The final chapter of the trilogy has saved the best for last and will at least deflect the most serious concerns of those who think this series has taken too many extra laps.
Onscreen and in the audience, youth will be served.
It's a reasonably diverting, somewhat sluggish attempt to reinstall the "heart" of the first installment.
It's all well and good for the under-12s, but this movie never packs the kind of emotional punch we know Pixar is capable of.
We get a lot of repetitive racetrack scenes - only a demolition derby stands out for the inventiveness of its animation - and a familiar message about believing in yourself.
"Cars 3" hums along the track, and while its heart and humor could use minor tune-ups, it does enough visually to earn a checkered flag and keep this franchise from the scrapheap - for now, at least.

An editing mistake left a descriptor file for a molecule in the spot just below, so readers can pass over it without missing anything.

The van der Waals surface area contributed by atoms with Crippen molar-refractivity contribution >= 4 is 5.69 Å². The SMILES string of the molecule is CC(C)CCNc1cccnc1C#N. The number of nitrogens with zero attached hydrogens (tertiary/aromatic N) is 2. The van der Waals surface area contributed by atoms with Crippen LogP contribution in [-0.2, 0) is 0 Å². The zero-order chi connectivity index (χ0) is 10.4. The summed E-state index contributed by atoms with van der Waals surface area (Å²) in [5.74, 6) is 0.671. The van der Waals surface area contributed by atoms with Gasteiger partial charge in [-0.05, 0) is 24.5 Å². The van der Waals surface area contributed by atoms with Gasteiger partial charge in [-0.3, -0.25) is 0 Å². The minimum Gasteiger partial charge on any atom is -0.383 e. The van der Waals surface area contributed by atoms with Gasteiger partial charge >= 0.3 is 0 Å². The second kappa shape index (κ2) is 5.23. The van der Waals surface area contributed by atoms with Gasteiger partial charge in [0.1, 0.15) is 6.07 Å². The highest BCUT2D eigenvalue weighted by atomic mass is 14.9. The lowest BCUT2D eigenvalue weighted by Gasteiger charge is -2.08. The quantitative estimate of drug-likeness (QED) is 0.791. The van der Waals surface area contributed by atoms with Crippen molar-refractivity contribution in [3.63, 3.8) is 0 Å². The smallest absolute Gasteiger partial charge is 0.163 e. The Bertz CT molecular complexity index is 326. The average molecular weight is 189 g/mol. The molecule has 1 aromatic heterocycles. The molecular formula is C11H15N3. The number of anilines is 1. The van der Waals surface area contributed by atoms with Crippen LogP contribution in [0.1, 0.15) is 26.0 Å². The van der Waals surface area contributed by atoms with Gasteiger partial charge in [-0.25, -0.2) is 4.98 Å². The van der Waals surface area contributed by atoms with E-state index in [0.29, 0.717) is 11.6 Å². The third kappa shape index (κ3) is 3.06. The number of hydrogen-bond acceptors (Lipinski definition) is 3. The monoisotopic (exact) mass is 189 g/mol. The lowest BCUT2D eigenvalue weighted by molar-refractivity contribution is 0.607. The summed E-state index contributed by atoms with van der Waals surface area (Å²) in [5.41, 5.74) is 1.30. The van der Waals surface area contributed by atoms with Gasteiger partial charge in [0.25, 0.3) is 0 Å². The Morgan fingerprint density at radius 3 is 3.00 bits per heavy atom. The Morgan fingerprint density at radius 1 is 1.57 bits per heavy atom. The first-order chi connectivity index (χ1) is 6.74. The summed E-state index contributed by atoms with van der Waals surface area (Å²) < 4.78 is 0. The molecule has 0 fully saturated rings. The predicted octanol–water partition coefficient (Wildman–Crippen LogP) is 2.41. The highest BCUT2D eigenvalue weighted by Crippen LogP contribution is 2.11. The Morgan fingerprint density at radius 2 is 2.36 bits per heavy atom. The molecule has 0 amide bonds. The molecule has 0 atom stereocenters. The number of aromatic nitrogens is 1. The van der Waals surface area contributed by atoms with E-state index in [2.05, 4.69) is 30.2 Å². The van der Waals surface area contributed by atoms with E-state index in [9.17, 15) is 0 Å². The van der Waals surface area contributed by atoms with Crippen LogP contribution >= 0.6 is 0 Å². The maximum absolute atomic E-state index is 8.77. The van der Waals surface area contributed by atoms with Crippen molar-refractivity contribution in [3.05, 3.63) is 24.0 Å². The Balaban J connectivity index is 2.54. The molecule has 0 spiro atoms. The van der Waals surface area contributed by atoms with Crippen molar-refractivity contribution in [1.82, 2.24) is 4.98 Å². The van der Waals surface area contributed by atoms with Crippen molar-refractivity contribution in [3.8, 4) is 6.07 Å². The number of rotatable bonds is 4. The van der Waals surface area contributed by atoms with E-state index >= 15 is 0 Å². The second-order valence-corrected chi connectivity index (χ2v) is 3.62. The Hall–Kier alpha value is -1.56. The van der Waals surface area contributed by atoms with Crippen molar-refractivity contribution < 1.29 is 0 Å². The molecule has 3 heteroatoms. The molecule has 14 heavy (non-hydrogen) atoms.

Pixar's level of ambition has always gone beyond producing movies strictly for children, which makes the retread aspects of something like Cars 3 feel a bit more deflating.
It's surprising that the slick-looking Cars 3 picks up steam in the emotional big-picture department.
Cars 3 happily gets back to where it belongs, not just to home turf Radiator Springs (for a brief spell) but also to the storytelling essentials of making us care about anthropomorphic automobiles.